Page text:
I recently met with a client who was very nervous because he was moving into a management role in a brand new company. He had been a manager in his previous company, but had been promoted from within. This was going to be different and he knew it.
His goals for the session were pretty simple. He wanted to make a good impression, get off to a quick start and most importantly, not stick his foot in his mouth in his first week on the job.
This is actually a much more common concern than you might realize. In fact, there have been whole books written about what to do in your first 30 days on the job. Of course, most people don’t spend the time preparing for a new job, and they especially don’t go to the library to get a book on what to do. Instead, they just show up and wing it.
It is surprising how many managers and leaders in organizations make a whole series of mistakes in those first few weeks on the job, especially when they are young. They come in and try and make a big splash. They change things that may or may not need changing. They make decisions without understanding the consequences. And they alienate some of the very same people that they will later come to discover that they desperately need.
Sometimes these decisions haunt them for a long time. In some cases, the damage is so severe that the “long time” never happens. They end up with a short, but colorful career before heading off to a new organization. But it doesn’t have to be that way. Joining a new organization can be a tremendous experience for all involved. And when you do it right, it can set your career off on a very positive setting.
With my client's permission, I'd like to share a few of the things we discussed. I’m also interested to hear your thoughts on this, especially if you have either been that new manager or have been the employee with that brand new manager.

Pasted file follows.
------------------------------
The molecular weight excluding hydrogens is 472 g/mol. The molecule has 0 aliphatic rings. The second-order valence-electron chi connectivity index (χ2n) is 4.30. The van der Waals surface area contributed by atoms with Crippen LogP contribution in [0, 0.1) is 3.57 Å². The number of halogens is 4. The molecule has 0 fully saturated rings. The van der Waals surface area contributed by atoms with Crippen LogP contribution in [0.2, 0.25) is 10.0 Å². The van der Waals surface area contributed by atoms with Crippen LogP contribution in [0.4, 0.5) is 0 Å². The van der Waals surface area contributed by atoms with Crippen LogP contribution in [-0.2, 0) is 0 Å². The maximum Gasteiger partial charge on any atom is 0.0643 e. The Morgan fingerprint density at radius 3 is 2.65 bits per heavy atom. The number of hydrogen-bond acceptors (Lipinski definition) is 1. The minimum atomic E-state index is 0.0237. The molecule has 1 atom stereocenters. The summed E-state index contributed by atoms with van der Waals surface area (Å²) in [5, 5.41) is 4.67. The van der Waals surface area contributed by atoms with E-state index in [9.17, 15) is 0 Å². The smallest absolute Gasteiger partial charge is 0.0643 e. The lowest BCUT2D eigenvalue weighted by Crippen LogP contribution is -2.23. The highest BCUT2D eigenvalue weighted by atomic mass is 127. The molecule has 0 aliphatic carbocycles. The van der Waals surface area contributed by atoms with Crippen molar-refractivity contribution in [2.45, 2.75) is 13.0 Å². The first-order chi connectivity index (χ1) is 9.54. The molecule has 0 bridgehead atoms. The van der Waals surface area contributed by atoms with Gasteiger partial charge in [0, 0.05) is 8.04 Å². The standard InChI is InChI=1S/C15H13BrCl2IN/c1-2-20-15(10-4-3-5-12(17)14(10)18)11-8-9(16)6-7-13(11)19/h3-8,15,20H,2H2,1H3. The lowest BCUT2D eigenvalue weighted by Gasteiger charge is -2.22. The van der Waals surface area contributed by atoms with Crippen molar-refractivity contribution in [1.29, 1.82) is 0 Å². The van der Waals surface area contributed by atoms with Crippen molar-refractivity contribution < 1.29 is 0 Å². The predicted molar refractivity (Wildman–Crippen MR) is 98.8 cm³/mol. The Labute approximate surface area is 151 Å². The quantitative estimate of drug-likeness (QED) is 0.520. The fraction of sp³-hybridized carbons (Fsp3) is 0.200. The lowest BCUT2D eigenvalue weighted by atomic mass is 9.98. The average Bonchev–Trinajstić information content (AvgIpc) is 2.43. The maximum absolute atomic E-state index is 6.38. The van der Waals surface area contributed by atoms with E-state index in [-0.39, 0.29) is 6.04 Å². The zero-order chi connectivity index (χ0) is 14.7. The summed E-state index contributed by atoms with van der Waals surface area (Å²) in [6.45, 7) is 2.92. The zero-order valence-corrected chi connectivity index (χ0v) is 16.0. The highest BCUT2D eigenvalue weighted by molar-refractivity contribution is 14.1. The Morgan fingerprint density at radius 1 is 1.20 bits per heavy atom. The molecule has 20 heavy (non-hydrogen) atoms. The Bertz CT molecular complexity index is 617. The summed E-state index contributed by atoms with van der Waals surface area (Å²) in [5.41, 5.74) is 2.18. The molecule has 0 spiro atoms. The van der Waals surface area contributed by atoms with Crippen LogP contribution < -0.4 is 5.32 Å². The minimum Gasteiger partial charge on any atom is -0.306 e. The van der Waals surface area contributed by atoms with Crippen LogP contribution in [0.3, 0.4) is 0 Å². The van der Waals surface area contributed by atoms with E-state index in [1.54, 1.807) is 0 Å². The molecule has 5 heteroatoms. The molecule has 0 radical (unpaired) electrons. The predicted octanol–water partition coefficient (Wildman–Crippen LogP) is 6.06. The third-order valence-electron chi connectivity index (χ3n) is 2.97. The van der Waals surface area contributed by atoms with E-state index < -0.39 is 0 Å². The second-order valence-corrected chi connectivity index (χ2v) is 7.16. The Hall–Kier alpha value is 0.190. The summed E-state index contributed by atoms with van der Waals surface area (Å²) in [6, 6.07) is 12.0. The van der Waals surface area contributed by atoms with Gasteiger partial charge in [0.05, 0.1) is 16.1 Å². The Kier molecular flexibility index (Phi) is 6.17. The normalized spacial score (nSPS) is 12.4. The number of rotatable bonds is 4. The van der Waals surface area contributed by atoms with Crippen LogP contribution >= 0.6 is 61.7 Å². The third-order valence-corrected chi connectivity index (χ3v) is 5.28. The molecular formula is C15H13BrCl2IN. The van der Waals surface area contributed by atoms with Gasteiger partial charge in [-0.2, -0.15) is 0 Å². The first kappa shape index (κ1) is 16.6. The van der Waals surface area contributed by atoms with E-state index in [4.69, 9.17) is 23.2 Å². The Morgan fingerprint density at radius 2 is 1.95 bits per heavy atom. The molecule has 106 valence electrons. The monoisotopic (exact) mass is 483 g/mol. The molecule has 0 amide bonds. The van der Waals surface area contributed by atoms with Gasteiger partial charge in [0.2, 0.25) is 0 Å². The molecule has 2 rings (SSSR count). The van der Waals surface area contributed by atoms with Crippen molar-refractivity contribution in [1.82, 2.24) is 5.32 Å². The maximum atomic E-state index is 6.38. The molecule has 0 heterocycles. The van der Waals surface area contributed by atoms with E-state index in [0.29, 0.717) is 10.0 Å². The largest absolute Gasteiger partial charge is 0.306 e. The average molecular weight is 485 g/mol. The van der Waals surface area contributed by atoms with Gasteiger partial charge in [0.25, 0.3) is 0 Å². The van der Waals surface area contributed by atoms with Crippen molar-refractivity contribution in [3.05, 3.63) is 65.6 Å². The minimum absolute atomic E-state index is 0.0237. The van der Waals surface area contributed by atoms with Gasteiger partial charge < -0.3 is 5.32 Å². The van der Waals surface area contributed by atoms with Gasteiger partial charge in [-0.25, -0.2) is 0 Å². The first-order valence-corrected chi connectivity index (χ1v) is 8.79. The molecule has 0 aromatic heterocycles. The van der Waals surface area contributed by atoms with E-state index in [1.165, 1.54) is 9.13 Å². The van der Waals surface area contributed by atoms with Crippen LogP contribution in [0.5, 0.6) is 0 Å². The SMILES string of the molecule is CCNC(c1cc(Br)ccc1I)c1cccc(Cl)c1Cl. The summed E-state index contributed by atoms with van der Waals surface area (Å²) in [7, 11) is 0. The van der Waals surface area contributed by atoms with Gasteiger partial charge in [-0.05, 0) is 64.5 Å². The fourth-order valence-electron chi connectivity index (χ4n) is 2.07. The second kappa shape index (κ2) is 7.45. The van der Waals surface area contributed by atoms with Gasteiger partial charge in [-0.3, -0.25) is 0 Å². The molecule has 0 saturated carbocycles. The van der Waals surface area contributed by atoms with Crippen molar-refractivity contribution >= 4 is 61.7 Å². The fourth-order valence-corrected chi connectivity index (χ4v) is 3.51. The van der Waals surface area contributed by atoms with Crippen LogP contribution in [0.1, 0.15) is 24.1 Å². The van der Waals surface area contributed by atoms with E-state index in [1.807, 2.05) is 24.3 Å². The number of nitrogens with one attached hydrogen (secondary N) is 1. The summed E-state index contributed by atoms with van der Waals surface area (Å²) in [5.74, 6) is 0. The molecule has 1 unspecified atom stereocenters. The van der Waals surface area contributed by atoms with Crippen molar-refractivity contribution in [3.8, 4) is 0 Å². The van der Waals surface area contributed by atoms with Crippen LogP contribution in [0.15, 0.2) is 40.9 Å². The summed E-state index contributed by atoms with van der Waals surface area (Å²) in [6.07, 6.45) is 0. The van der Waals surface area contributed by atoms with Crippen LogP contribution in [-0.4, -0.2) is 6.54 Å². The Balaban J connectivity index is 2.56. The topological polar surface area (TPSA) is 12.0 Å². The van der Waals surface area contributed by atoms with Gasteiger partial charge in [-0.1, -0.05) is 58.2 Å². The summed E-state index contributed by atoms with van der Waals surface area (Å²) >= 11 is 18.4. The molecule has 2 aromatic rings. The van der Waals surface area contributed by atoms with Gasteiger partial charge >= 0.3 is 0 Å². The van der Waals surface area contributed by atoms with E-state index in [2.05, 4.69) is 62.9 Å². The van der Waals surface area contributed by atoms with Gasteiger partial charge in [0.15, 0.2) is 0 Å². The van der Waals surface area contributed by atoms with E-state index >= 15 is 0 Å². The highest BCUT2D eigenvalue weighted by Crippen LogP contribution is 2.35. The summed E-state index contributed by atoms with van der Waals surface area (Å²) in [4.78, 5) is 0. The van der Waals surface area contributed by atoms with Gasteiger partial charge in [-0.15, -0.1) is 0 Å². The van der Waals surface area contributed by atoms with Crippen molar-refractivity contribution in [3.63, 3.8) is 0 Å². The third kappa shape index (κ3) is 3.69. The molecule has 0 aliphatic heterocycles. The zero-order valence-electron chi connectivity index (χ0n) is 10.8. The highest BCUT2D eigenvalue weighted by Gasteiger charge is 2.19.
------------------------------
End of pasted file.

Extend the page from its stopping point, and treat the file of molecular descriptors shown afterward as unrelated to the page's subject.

1. Don’t talk about your old company and how they did things. No one cares how XYZ Corp did things, and trying to draw comparisons is not going to help things.
2. Spend your first week listening. While it is always good advice to listen more than you talk, for the first week it is absolutely critical that you listen without judgment to everything being said.
3. Meet your new team. They are going to be as nervous as you are about a new boss. This is a good place to practice that listening I mentioned above. Don’t make commitments to fix whatever they say is wrong because you are likely to hear a lot of contradictory information in that first week.
4. Show that you care. When it comes to following a new leader, people don’t care how much you know until they know how much you care. The reality is that you won’t know very much in those first few weeks on the job, so this is a great time to let them know how much you care. You are more likely to be forgiven for not knowing the details if they know that you are sincere.
5. Learn the basics of what your new department does and how it fits into the big picture. You want to get this knowledge from a variety of sources. Ask your people, ask your boss, ask your customers whether they be internal or external. Once again, listen more than you talk.
6. Meet your customers. Understand what they really need from your new department. Ask them what they like about how your department performs. Ask them what they don’t like. Promise to meet with them on a regular basis and then keep that promise.
There you have it. Our quick list of things to do when you first take over a new organization. Feel free to comment about those things that you think should definitely be done, or not be done. We’d love to hear about your experiences and what you discovered the hard way.
I hope that you enjoyed this posting. If you did, please feel free to forward it to a friend, or twenty.
Until next time…..
ECI Learning Systems, LLC